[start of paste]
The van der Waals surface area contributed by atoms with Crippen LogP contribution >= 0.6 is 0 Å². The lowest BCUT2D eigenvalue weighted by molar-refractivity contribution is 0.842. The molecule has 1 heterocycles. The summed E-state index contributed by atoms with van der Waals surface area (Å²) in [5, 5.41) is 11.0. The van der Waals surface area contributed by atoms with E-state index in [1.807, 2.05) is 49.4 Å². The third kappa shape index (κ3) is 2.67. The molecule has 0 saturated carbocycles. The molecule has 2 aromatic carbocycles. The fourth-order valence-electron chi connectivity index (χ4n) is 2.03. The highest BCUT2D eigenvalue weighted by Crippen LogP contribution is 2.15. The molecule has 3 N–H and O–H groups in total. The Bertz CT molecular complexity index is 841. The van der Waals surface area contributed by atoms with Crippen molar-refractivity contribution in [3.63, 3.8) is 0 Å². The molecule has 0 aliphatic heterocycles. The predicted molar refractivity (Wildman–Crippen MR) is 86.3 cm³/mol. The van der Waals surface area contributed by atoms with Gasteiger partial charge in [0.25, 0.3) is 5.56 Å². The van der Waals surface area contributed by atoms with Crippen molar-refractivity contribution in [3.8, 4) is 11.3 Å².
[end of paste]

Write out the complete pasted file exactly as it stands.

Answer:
The van der Waals surface area contributed by atoms with Crippen LogP contribution >= 0.6 is 0 Å². The lowest BCUT2D eigenvalue weighted by molar-refractivity contribution is 0.842. The molecule has 1 heterocycles. The summed E-state index contributed by atoms with van der Waals surface area (Å²) in [5, 5.41) is 11.0. The van der Waals surface area contributed by atoms with E-state index in [1.807, 2.05) is 49.4 Å². The third kappa shape index (κ3) is 2.67. The molecule has 0 saturated carbocycles. The molecule has 2 aromatic carbocycles. The fourth-order valence-electron chi connectivity index (χ4n) is 2.03. The highest BCUT2D eigenvalue weighted by Crippen LogP contribution is 2.15. The molecule has 3 N–H and O–H groups in total. The Bertz CT molecular complexity index is 841. The van der Waals surface area contributed by atoms with Crippen molar-refractivity contribution in [3.63, 3.8) is 0 Å². The molecule has 0 aliphatic heterocycles. The predicted molar refractivity (Wildman–Crippen MR) is 86.3 cm³/mol. The van der Waals surface area contributed by atoms with Gasteiger partial charge in [0.25, 0.3) is 5.56 Å². The van der Waals surface area contributed by atoms with Crippen molar-refractivity contribution in [3.8, 4) is 11.3 Å².